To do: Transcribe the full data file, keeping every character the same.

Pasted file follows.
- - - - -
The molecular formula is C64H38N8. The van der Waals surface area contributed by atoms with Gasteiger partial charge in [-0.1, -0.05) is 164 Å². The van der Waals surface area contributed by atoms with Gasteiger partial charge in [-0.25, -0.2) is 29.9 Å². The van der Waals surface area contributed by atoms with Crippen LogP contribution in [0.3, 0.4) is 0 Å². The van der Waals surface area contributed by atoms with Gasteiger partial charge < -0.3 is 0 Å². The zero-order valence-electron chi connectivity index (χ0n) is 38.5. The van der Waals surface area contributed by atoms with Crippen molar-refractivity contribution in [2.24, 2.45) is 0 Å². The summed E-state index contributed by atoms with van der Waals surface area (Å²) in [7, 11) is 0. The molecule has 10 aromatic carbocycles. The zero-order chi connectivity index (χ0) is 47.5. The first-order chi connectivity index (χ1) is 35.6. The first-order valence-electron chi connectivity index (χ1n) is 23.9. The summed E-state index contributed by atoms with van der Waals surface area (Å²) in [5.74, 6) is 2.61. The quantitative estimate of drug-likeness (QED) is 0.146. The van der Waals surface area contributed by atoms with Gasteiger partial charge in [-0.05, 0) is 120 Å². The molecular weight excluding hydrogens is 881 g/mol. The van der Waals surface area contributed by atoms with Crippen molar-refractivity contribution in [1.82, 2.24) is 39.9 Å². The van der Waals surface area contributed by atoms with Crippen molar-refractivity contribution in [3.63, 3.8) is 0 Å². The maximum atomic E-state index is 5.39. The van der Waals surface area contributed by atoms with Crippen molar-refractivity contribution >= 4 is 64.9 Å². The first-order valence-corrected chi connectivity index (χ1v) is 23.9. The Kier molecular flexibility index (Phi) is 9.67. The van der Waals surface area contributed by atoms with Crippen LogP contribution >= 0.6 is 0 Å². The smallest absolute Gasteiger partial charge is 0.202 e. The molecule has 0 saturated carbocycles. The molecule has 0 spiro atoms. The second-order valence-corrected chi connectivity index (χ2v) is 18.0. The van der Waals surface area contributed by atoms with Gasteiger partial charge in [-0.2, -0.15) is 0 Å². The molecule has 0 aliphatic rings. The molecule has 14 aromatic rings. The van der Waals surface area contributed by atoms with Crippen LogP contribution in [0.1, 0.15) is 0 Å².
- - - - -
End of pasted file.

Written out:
The molecular formula is C64H38N8. The van der Waals surface area contributed by atoms with Gasteiger partial charge in [-0.1, -0.05) is 164 Å². The van der Waals surface area contributed by atoms with Gasteiger partial charge in [-0.25, -0.2) is 29.9 Å². The van der Waals surface area contributed by atoms with Crippen LogP contribution in [0.3, 0.4) is 0 Å². The van der Waals surface area contributed by atoms with Gasteiger partial charge < -0.3 is 0 Å². The zero-order valence-electron chi connectivity index (χ0n) is 38.5. The van der Waals surface area contributed by atoms with Crippen molar-refractivity contribution in [2.24, 2.45) is 0 Å². The summed E-state index contributed by atoms with van der Waals surface area (Å²) in [7, 11) is 0. The molecule has 10 aromatic carbocycles. The zero-order chi connectivity index (χ0) is 47.5. The first-order chi connectivity index (χ1) is 35.6. The first-order valence-electron chi connectivity index (χ1n) is 23.9. The summed E-state index contributed by atoms with van der Waals surface area (Å²) in [5.74, 6) is 2.61. The quantitative estimate of drug-likeness (QED) is 0.146. The van der Waals surface area contributed by atoms with Gasteiger partial charge in [-0.05, 0) is 120 Å². The molecular weight excluding hydrogens is 881 g/mol. The van der Waals surface area contributed by atoms with Crippen molar-refractivity contribution in [1.82, 2.24) is 39.9 Å². The van der Waals surface area contributed by atoms with Crippen molar-refractivity contribution in [3.63, 3.8) is 0 Å². The maximum atomic E-state index is 5.39. The van der Waals surface area contributed by atoms with Crippen molar-refractivity contribution >= 4 is 64.9 Å². The first-order valence-corrected chi connectivity index (χ1v) is 23.9. The Kier molecular flexibility index (Phi) is 9.67. The van der Waals surface area contributed by atoms with Crippen LogP contribution >= 0.6 is 0 Å². The smallest absolute Gasteiger partial charge is 0.202 e. The molecule has 0 saturated carbocycles. The molecule has 0 spiro atoms. The second-order valence-corrected chi connectivity index (χ2v) is 18.0. The van der Waals surface area contributed by atoms with Gasteiger partial charge in [-0.2, -0.15) is 0 Å². The molecule has 0 aliphatic rings. The molecule has 14 aromatic rings. The van der Waals surface area contributed by atoms with Crippen LogP contribution in [0.1, 0.15) is 0 Å².